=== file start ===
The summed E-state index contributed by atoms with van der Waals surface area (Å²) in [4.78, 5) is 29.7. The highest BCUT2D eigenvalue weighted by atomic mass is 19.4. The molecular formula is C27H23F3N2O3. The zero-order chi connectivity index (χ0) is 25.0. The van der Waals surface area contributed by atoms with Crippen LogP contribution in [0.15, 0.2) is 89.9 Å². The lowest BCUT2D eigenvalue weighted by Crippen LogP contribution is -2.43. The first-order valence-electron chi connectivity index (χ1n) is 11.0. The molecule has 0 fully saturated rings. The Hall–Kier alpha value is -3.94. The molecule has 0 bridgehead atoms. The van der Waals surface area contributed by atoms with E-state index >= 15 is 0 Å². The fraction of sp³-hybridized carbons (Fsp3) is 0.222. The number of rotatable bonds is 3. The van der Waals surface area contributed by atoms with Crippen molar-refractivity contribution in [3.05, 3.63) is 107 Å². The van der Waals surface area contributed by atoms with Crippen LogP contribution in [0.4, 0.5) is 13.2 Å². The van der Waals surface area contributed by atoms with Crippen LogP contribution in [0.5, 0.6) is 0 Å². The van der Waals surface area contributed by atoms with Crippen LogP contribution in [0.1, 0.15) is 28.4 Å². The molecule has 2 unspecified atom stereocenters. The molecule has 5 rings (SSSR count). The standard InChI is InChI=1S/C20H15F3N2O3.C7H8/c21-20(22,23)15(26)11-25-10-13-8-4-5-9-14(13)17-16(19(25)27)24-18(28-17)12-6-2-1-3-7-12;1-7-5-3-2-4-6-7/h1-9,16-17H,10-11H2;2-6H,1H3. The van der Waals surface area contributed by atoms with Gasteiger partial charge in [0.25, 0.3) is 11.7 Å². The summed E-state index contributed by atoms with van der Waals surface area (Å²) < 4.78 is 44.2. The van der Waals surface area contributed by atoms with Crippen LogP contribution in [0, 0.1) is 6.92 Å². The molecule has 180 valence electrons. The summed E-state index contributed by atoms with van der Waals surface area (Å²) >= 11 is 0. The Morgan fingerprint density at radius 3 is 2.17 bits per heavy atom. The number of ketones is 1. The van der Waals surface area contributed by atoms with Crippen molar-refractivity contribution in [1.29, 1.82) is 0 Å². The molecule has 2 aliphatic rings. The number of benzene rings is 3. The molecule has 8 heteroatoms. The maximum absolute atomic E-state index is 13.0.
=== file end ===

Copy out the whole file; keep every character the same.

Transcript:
The summed E-state index contributed by atoms with van der Waals surface area (Å²) in [4.78, 5) is 29.7. The highest BCUT2D eigenvalue weighted by atomic mass is 19.4. The molecular formula is C27H23F3N2O3. The zero-order chi connectivity index (χ0) is 25.0. The van der Waals surface area contributed by atoms with Crippen LogP contribution in [0.15, 0.2) is 89.9 Å². The lowest BCUT2D eigenvalue weighted by Crippen LogP contribution is -2.43. The first-order valence-electron chi connectivity index (χ1n) is 11.0. The molecule has 0 fully saturated rings. The Hall–Kier alpha value is -3.94. The molecule has 0 bridgehead atoms. The van der Waals surface area contributed by atoms with E-state index >= 15 is 0 Å². The fraction of sp³-hybridized carbons (Fsp3) is 0.222. The number of rotatable bonds is 3. The van der Waals surface area contributed by atoms with Crippen molar-refractivity contribution in [3.05, 3.63) is 107 Å². The van der Waals surface area contributed by atoms with Crippen LogP contribution in [0.4, 0.5) is 13.2 Å². The van der Waals surface area contributed by atoms with Crippen LogP contribution in [0.5, 0.6) is 0 Å². The van der Waals surface area contributed by atoms with Crippen LogP contribution in [0.1, 0.15) is 28.4 Å². The molecule has 2 unspecified atom stereocenters. The molecule has 5 rings (SSSR count). The standard InChI is InChI=1S/C20H15F3N2O3.C7H8/c21-20(22,23)15(26)11-25-10-13-8-4-5-9-14(13)17-16(19(25)27)24-18(28-17)12-6-2-1-3-7-12;1-7-5-3-2-4-6-7/h1-9,16-17H,10-11H2;2-6H,1H3. The van der Waals surface area contributed by atoms with Gasteiger partial charge in [0.25, 0.3) is 11.7 Å². The summed E-state index contributed by atoms with van der Waals surface area (Å²) < 4.78 is 44.2. The van der Waals surface area contributed by atoms with Crippen LogP contribution in [0, 0.1) is 6.92 Å². The molecule has 180 valence electrons. The summed E-state index contributed by atoms with van der Waals surface area (Å²) >= 11 is 0. The Morgan fingerprint density at radius 3 is 2.17 bits per heavy atom. The number of ketones is 1. The van der Waals surface area contributed by atoms with Crippen molar-refractivity contribution in [1.29, 1.82) is 0 Å². The molecule has 2 aliphatic rings. The number of benzene rings is 3. The molecule has 8 heteroatoms. The maximum absolute atomic E-state index is 13.0.